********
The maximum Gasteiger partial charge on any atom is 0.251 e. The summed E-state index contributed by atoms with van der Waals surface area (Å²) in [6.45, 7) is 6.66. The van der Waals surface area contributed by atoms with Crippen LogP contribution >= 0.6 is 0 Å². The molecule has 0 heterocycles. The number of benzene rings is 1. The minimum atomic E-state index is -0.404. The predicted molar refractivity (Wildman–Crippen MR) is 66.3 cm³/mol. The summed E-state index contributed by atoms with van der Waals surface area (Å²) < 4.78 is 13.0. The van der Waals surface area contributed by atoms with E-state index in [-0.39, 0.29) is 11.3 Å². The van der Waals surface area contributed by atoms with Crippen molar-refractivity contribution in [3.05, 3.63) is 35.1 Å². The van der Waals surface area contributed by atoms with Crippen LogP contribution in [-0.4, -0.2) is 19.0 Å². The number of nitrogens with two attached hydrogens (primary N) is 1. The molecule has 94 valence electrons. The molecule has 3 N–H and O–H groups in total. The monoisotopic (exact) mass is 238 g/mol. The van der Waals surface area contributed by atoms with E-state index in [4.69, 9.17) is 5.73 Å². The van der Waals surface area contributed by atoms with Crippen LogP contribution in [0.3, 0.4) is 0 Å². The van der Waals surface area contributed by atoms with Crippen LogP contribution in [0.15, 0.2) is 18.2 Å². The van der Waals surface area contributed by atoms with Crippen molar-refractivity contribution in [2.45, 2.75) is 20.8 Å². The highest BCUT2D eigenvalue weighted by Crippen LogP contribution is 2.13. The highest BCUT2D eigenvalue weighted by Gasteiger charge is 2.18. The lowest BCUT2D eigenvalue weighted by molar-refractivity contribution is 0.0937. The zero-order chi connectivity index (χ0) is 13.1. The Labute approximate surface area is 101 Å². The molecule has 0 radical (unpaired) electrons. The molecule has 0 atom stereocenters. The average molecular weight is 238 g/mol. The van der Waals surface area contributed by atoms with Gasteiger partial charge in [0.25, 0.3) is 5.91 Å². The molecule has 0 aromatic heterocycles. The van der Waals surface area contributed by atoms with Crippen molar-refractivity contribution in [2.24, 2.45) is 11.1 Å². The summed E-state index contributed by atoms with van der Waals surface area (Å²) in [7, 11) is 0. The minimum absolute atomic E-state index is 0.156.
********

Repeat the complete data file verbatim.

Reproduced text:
The maximum Gasteiger partial charge on any atom is 0.251 e. The summed E-state index contributed by atoms with van der Waals surface area (Å²) in [6.45, 7) is 6.66. The van der Waals surface area contributed by atoms with Crippen LogP contribution >= 0.6 is 0 Å². The molecule has 0 heterocycles. The number of benzene rings is 1. The minimum atomic E-state index is -0.404. The predicted molar refractivity (Wildman–Crippen MR) is 66.3 cm³/mol. The summed E-state index contributed by atoms with van der Waals surface area (Å²) < 4.78 is 13.0. The van der Waals surface area contributed by atoms with E-state index in [-0.39, 0.29) is 11.3 Å². The van der Waals surface area contributed by atoms with Crippen molar-refractivity contribution in [3.05, 3.63) is 35.1 Å². The van der Waals surface area contributed by atoms with Crippen LogP contribution in [-0.4, -0.2) is 19.0 Å². The number of nitrogens with two attached hydrogens (primary N) is 1. The molecule has 94 valence electrons. The molecule has 3 N–H and O–H groups in total. The monoisotopic (exact) mass is 238 g/mol. The van der Waals surface area contributed by atoms with E-state index in [4.69, 9.17) is 5.73 Å². The van der Waals surface area contributed by atoms with Crippen LogP contribution in [0.3, 0.4) is 0 Å². The van der Waals surface area contributed by atoms with Crippen LogP contribution in [0.15, 0.2) is 18.2 Å². The van der Waals surface area contributed by atoms with Crippen molar-refractivity contribution in [2.45, 2.75) is 20.8 Å². The highest BCUT2D eigenvalue weighted by Crippen LogP contribution is 2.13. The highest BCUT2D eigenvalue weighted by Gasteiger charge is 2.18. The lowest BCUT2D eigenvalue weighted by molar-refractivity contribution is 0.0937. The zero-order chi connectivity index (χ0) is 13.1. The Labute approximate surface area is 101 Å². The molecule has 0 radical (unpaired) electrons. The molecule has 0 atom stereocenters. The average molecular weight is 238 g/mol. The van der Waals surface area contributed by atoms with Gasteiger partial charge in [0.25, 0.3) is 5.91 Å². The molecule has 0 aromatic heterocycles. The van der Waals surface area contributed by atoms with Crippen molar-refractivity contribution in [2.24, 2.45) is 11.1 Å². The summed E-state index contributed by atoms with van der Waals surface area (Å²) in [7, 11) is 0. The minimum absolute atomic E-state index is 0.156.